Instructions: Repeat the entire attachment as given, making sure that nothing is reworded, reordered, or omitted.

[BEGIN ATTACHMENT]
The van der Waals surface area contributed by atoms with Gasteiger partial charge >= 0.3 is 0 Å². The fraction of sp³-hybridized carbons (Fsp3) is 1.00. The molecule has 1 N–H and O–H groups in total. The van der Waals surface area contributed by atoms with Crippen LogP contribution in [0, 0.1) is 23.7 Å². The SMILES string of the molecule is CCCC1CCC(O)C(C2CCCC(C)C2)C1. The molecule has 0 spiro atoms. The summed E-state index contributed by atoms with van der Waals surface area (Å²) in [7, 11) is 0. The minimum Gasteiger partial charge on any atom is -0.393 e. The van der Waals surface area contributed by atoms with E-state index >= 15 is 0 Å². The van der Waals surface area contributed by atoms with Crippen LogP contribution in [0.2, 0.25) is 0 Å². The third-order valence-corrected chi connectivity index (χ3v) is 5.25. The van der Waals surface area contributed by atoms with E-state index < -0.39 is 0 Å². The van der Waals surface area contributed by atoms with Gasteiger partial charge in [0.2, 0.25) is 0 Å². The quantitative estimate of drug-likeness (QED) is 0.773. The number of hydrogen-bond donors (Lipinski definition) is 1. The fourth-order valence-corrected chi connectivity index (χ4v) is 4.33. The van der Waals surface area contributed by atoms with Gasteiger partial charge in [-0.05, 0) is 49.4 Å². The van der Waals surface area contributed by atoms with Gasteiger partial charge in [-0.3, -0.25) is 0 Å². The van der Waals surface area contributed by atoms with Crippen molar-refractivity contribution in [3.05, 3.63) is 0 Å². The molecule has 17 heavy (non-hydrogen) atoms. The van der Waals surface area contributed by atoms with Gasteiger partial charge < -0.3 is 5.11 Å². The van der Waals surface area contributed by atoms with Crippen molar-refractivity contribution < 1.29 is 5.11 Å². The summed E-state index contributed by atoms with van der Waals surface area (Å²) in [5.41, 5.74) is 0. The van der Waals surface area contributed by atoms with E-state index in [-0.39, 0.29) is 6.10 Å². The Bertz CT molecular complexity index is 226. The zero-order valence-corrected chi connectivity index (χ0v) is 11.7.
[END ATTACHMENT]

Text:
The van der Waals surface area contributed by atoms with Gasteiger partial charge >= 0.3 is 0 Å². The fraction of sp³-hybridized carbons (Fsp3) is 1.00. The molecule has 1 N–H and O–H groups in total. The van der Waals surface area contributed by atoms with Crippen LogP contribution in [0, 0.1) is 23.7 Å². The SMILES string of the molecule is CCCC1CCC(O)C(C2CCCC(C)C2)C1. The molecule has 0 spiro atoms. The summed E-state index contributed by atoms with van der Waals surface area (Å²) in [7, 11) is 0. The minimum Gasteiger partial charge on any atom is -0.393 e. The van der Waals surface area contributed by atoms with E-state index >= 15 is 0 Å². The van der Waals surface area contributed by atoms with Crippen LogP contribution in [0.2, 0.25) is 0 Å². The third-order valence-corrected chi connectivity index (χ3v) is 5.25. The van der Waals surface area contributed by atoms with E-state index < -0.39 is 0 Å². The van der Waals surface area contributed by atoms with Gasteiger partial charge in [0.2, 0.25) is 0 Å². The quantitative estimate of drug-likeness (QED) is 0.773. The number of hydrogen-bond donors (Lipinski definition) is 1. The fourth-order valence-corrected chi connectivity index (χ4v) is 4.33. The van der Waals surface area contributed by atoms with Gasteiger partial charge in [-0.05, 0) is 49.4 Å². The van der Waals surface area contributed by atoms with Gasteiger partial charge in [-0.3, -0.25) is 0 Å². The van der Waals surface area contributed by atoms with Crippen molar-refractivity contribution in [3.05, 3.63) is 0 Å². The molecule has 17 heavy (non-hydrogen) atoms. The van der Waals surface area contributed by atoms with Gasteiger partial charge < -0.3 is 5.11 Å². The van der Waals surface area contributed by atoms with Crippen molar-refractivity contribution < 1.29 is 5.11 Å². The summed E-state index contributed by atoms with van der Waals surface area (Å²) in [5.41, 5.74) is 0. The van der Waals surface area contributed by atoms with E-state index in [-0.39, 0.29) is 6.10 Å². The Bertz CT molecular complexity index is 226. The zero-order valence-corrected chi connectivity index (χ0v) is 11.7.